I've been taking notes about the various provisions and trying to figure out how best to summarize them down from my dozens of pages. Today I came across this Fortune article, "5 freedoms you'd lose in health care reform," that does it best.
The president repeatedly says that you'll still be able to keep your current plan and doctor. But Shawn Tully, editor at large of Fortune and author of the piece, sees it differently:
"A close reading of the two main bills, one backed by Democrats in the House and the other issued by Sen. Edward Kennedy's Health committee, contradict the President's assurances. To be sure, it isn't easy to comb through their 2,000 pages of tortured legal language. But page by page, the bills reveal a web of restrictions, fines, and mandates that would radically change your health-care coverage."
The article then explains the five freedoms we'd all lose under these bills:
1. Freedom to choose what's in your plan
2. Freedom to be rewarded for healthy living, or pay your real costs
3. Freedom to choose high-deductible coverage
4. Freedom to keep your existing plan
5. Freedom to choose your doctors
As I was going through the House bill, I was struck by the lack of choice I would have under these proposals. I don't need well-baby care, childhood immunization and a host of other coverage that individuals with children need. I also don't need substance-abuse, fertilization or hair transplants (which is required to be covered by Connecticut law). But many of those services will be mandated by the federal government in order for a health insurance plan to be designated by the government as a 'Qualified Health Benefit Plan' (QHBP).
Then there is the community rating aspect of the bills. Under this concept, each person is charged a similar rate based upon what their community is like - not based upon themselves as individuals. Toledo has been ranked as having the highest adult smoking rate in the country of 31%, and was ranked the worst city for men by Men’s Health magazine. What do those rankings do for our 'community rating' and how will that impact individuals who don't smoke and who maintain their health? It won't matter - healthy people will pay based upon everyone else.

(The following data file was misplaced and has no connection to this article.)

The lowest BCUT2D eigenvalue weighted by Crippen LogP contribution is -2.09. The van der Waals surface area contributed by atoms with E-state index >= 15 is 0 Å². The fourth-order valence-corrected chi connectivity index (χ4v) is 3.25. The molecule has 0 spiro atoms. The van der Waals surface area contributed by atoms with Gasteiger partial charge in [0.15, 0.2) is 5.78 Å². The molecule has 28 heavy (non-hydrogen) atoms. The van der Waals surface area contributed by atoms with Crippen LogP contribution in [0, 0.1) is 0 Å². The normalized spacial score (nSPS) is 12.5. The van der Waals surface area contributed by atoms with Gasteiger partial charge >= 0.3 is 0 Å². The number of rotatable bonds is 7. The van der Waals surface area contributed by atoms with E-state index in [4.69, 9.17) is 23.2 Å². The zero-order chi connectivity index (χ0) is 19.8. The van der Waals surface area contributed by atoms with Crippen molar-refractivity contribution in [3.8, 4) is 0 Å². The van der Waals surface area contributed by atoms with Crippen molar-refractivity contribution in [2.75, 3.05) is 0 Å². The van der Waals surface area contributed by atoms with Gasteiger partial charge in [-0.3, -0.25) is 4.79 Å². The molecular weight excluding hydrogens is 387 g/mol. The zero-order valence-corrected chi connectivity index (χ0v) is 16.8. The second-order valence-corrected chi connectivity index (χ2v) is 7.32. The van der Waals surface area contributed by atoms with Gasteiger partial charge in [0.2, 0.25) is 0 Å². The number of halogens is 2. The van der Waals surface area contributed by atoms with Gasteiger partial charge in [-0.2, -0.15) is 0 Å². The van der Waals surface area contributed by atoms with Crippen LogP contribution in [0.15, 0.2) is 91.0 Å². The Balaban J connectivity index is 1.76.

This also gives people with non-healthy lifestyles no incentive to change their ways. If you pay the same as a healthy person, why make sacrifices and change behaviors if there are no financial consequences for doing so?
***Sidenote: I continue to wonder why it is that we can't pattern health insurance against other types of insurance. Car insurance is available across state lines, has multiple types of offerings to meet the needs and budgets of anyone and the states have mandates with penalties for not having the coverage. I can purchase various types of life insurance policies and the fee is based upon a number of factors specific to me and the level of coverage I want. Why can't we at least consider a similar system for health insurance????
As with any bill in Congress, they are exemptions for some and not for others. Self-insured companies (most large corporations) get a five-year grace period during which they can continue to offer their current plans with no penalties. What most people don't realize is that the vast majority of municipal, county and state governments are self-insured. So the government workers would have their current benefits while the rest of the nation gets dumped into the government-dictated and, if the Congressional Budget Office is right, more costly plans. How convenient for government workers.
What consumers think
A recent Zogby/University of Texas poll on health care showed that 83.5% were satisfied with their health care. Of course, is the overwhelming majority are satisfied, why are there demands on Congress for 'reform'????
Interestingly, majorities believed that insurance rates should be the same for everyone regardless of pre-existing conditions (question 542 and 543), but a majority also believed that rates should be based on age and behavior (question 545 and 556).
Apparently, the contradiction in what these consumers want isn't recognized by the consumers. How can you be charged without regard to pre-existing conditions, but also be charged for behavior, like smoking, exercise, etc? Such contradictions may be why the congressional plans contain what they do.
Another interesting point of the poll is that roughly two-thirds agree that a federal health plan could undermine private insurance companies and that private insurance plans better than the government's should not be taxed. But these bills contain such provisions, because government can't give us something for nothing, no matter what the politicians claim and promise during their campaigns.
Considering the results of this poll, is it any wonder that Congress 'feels' the 'need' to do something and 'believes' the solution is to just let government control everything for us? According to this poll, we don't know what we want. So we'll just let the politicians decide - life is so much better when other people make our decisions for us, isn't it?
No wonder we live in an ever-increasing nanny state and are about to lose our health care 'freedoms' in addition to so many others.